Author
Philip
Date
2006-02-07T02:42:52-06:00
ID
170044
Comment

I agree with you, Philip. I think Cuba came to mind because that particular event right before Haiti. But I can tell that you get my point. ;-)

Author
L.W.
Date
2006-02-07T12:09:28-06:00
ID
170045
Comment

Update: HB 1073, one of the bills Rep. Lott introduced, to ban persons without a U.S Birth Certificate from attending any of our state's community colleges and univeristies, has died. Late last week, I offered an amendment to do just the opposite. It would have allowed students who have graduated from a Mississippi high school, after having attended there for two consecutive years, to be able to attend a state institution of higher learning at in-state tuition rates. (See New week, New Thread blog). My amendment was challenged on a point of order. The speaker later ruled this week that my amendment was germane and properly presented before the House. The University and Colleges Committee chairman, Rep. Charles Young, D-Meridian, then made a motion to recommit the bill before my amendment was voted on. The bill was then recommitted, thus killing it for this session. Did you get all that? If you are somewhat confused about all of the legislative jargon, go to www.ls.state.ms.us, click on House of Representatives and then click on House Rules. (BTW, the speaker was in error when he allow a motion to recommit the bill to preceed the vote on my amendment, but I let him slide on that one)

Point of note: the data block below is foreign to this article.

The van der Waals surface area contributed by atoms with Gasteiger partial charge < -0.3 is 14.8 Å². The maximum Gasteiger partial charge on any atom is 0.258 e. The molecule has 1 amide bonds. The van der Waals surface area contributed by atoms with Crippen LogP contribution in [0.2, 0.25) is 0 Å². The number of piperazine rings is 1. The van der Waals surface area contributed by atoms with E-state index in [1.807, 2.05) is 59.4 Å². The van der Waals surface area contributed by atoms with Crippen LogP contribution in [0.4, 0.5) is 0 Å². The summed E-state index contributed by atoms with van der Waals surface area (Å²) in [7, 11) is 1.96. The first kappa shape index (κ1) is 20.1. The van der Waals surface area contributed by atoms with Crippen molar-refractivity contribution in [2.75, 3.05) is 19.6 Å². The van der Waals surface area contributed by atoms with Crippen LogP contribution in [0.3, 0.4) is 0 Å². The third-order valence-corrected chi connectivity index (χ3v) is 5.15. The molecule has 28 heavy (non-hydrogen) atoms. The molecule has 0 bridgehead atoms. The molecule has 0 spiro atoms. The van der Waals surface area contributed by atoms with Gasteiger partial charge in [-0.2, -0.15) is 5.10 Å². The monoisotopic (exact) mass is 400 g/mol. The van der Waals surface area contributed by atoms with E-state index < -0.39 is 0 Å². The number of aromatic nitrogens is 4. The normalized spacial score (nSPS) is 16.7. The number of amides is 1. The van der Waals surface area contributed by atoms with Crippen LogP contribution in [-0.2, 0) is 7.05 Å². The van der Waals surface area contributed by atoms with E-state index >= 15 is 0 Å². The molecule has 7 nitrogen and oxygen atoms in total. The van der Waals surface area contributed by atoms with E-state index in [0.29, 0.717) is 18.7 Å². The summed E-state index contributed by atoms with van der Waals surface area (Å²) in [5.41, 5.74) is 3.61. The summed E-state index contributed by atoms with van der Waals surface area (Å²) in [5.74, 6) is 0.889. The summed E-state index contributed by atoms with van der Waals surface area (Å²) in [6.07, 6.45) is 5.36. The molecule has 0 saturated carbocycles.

Author
Rep. Erik Fleming
Date
2006-02-10T20:59:44-06:00